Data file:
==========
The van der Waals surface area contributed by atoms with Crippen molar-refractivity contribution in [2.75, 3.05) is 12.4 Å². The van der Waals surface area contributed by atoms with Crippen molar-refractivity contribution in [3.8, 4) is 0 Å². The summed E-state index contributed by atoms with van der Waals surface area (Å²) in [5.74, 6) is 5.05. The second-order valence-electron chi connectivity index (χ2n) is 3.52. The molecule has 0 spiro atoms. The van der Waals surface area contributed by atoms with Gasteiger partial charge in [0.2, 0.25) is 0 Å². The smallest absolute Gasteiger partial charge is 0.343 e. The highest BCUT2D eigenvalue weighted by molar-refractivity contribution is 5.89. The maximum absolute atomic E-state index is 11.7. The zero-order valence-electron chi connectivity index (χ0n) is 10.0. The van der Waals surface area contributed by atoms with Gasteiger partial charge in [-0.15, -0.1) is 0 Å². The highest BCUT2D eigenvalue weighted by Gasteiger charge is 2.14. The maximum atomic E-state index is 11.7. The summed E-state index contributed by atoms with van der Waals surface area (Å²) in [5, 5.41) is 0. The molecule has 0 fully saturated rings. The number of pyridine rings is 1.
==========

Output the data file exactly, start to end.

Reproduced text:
The van der Waals surface area contributed by atoms with Crippen molar-refractivity contribution in [2.75, 3.05) is 12.4 Å². The van der Waals surface area contributed by atoms with Crippen molar-refractivity contribution in [3.8, 4) is 0 Å². The summed E-state index contributed by atoms with van der Waals surface area (Å²) in [5.74, 6) is 5.05. The second-order valence-electron chi connectivity index (χ2n) is 3.52. The molecule has 0 spiro atoms. The van der Waals surface area contributed by atoms with Gasteiger partial charge in [0.2, 0.25) is 0 Å². The smallest absolute Gasteiger partial charge is 0.343 e. The highest BCUT2D eigenvalue weighted by molar-refractivity contribution is 5.89. The maximum absolute atomic E-state index is 11.7. The zero-order valence-electron chi connectivity index (χ0n) is 10.0. The van der Waals surface area contributed by atoms with Gasteiger partial charge in [-0.15, -0.1) is 0 Å². The highest BCUT2D eigenvalue weighted by Gasteiger charge is 2.14. The maximum atomic E-state index is 11.7. The summed E-state index contributed by atoms with van der Waals surface area (Å²) in [5, 5.41) is 0. The molecule has 0 fully saturated rings. The number of pyridine rings is 1.